## Stereoscopic render

Started by Dune, December 23, 2021, 06:43:51 AM

#### Dune

I am asked to make a steroscopic render (probably not equirectangular, but a plain view), which is also new to me, so any advice is welcome. Anyone having experience with this? Preferred size, etc.
Reading in the wiki: Zero par. dist. (metres): This value sets the distance between the camera and the zero parallax plane, the point in the scene at which the terrain features or 3D objects have no parallax.
I don't quite get how to interpret that. If I were to make a birdseye view of a village in the woods and the center of attention should be the village center, should I set converge (instead of parallel) and set distance from cam to center village? Or is this merely for small objects in front?

EDIT: it might need to be equirectangular ánd stereoscopic. Anyone tried that before? Advice?

EDIT 2: I begin to doubt if it's even possible to do this, unless there's some magic in TG as written in this article: https://www.videopoetics.com/tutorials/capturing-stereoscopic-panoramas-unity/
First half is easy to understand, but then there's code, too much code for me! An approximation seems possible, but it needs a special renderer, and I guess that's not the case in TG?

#### Hannes

I already made some 3D stereo images, but I used them for crosseyed viewing. So I just used the TG-internal 3D camera and rendered out the left and right images. Actually this is no problem, but I'm not sure, if you can do that to create equirectangular images. If I understood "equirectangular" correctly, it's for some sort of VR viewing, right?

#### Dune

Yes, right, so you can look around you on monitor or through VR glasses. But it's a bit strange, because when you turn your head, your eyes also turn and the view behind you can't be rendered from one camera. It would need a rotating camera and a lot of narrow vertical strips or render stitched together, if it's to work. At least that's what I learned so far.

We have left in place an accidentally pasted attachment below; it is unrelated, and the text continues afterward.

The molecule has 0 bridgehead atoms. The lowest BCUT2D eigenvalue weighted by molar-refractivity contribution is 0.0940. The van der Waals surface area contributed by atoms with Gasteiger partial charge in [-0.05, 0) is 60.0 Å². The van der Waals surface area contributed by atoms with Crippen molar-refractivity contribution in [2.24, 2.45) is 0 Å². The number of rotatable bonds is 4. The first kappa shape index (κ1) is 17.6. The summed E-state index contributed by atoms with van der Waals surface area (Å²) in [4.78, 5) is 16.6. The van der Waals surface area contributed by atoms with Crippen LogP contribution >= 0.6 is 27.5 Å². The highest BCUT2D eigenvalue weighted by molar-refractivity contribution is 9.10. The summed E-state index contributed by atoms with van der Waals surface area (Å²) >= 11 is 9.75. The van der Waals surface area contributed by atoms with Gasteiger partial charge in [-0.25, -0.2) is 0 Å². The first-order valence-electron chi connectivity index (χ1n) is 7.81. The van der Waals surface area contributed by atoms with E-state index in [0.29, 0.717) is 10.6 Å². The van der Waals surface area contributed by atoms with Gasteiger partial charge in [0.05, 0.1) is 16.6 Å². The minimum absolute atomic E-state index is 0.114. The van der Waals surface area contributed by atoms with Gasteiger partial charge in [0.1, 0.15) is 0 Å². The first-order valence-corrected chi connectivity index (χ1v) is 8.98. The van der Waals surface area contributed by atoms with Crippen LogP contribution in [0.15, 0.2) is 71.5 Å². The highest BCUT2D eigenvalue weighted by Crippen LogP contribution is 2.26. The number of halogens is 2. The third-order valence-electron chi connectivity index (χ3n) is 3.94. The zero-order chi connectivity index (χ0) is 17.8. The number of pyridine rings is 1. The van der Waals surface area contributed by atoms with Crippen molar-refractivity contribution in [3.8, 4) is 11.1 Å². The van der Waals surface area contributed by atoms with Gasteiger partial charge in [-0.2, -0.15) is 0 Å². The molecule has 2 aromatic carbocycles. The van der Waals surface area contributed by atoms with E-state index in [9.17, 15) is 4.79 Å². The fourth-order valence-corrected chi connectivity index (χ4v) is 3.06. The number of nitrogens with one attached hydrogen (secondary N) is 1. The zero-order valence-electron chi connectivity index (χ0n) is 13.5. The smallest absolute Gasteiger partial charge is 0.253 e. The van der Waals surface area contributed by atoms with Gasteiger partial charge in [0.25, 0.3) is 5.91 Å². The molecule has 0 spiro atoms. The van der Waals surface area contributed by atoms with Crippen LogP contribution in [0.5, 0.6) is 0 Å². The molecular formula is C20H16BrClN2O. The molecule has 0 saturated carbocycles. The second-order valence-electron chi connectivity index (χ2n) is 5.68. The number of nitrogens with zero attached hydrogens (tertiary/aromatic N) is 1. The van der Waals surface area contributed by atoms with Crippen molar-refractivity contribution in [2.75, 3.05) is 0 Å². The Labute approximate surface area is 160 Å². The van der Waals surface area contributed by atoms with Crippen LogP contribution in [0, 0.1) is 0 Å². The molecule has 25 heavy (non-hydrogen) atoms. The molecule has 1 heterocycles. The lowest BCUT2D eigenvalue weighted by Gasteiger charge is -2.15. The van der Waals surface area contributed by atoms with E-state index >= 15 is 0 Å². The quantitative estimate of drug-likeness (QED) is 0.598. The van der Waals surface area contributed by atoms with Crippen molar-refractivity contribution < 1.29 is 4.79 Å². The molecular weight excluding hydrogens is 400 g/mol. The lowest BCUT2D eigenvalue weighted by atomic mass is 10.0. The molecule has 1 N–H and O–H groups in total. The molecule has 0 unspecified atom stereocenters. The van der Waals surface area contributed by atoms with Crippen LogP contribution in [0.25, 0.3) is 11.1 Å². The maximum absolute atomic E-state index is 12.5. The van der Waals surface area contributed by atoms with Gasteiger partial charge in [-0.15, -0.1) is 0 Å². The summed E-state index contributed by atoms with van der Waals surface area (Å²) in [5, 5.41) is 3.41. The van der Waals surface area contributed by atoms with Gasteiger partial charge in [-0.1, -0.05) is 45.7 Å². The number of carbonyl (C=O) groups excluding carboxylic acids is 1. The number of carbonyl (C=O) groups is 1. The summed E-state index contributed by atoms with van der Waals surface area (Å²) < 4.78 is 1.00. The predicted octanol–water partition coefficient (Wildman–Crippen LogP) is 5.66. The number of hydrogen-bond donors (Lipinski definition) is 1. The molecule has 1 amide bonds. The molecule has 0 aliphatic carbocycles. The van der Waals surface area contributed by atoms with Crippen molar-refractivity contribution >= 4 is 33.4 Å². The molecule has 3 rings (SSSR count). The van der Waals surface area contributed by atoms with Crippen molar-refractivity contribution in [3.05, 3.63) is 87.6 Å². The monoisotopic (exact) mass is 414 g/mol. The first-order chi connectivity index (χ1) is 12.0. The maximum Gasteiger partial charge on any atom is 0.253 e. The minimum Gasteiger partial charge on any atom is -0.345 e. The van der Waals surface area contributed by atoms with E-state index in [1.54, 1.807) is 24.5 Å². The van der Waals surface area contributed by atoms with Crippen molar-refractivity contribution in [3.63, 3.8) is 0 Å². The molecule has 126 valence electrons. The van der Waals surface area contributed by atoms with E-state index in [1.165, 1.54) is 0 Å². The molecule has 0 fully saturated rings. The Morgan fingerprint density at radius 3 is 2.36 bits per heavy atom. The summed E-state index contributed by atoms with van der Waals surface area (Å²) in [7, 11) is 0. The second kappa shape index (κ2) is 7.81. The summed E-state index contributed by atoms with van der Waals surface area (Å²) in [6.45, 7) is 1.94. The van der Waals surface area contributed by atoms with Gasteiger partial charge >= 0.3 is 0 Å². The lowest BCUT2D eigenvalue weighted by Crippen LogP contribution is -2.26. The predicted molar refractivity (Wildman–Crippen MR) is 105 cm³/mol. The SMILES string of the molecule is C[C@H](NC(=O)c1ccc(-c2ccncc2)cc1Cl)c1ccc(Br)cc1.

I think I'm beginning to get my answer, but any additional input is by no means wasted

#### Matt

#3
Terragen's stereo options work with the spherical camera. The strangeness that you refer to requires that each pixel of the image is rendered with the virtual "head" rotated to look in that direction. As you noted, this can't be done with two cameras at different positions, but you can simply enable the stereo option on the camera and Terragen will render this for you correctly.

The stereo effect diminishes to zero towards the poles at the top and bottom of the image where all head rotations are equally valid, and this is necessary to avoid discontinuities.
Just because milk is white doesn't mean that clouds are made of milk.

#### WAS

I keep forgetting we even have this. I never once have tried it so far. Lots of cool images that could be viewed this way.

#### Dune

You're my saviour, Matt! Thanks a lot. I knew TG to be very sophisticated, but didn't know you already had this implemented so coolly
A museum wants to have a medieval landscape with some castles and a monastery for a stereoscopic viewer in a new exhibition. Don't know precisely, but now I can at least get on with the negotiations.

#### Matt

#6
Quote from: Dune on December 23, 2021, 06:43:51 AMReading in the wiki: Zero par. dist. (metres): This value sets the distance between the camera and the zero parallax plane, the point in the scene at which the terrain features or 3D objects have no parallax.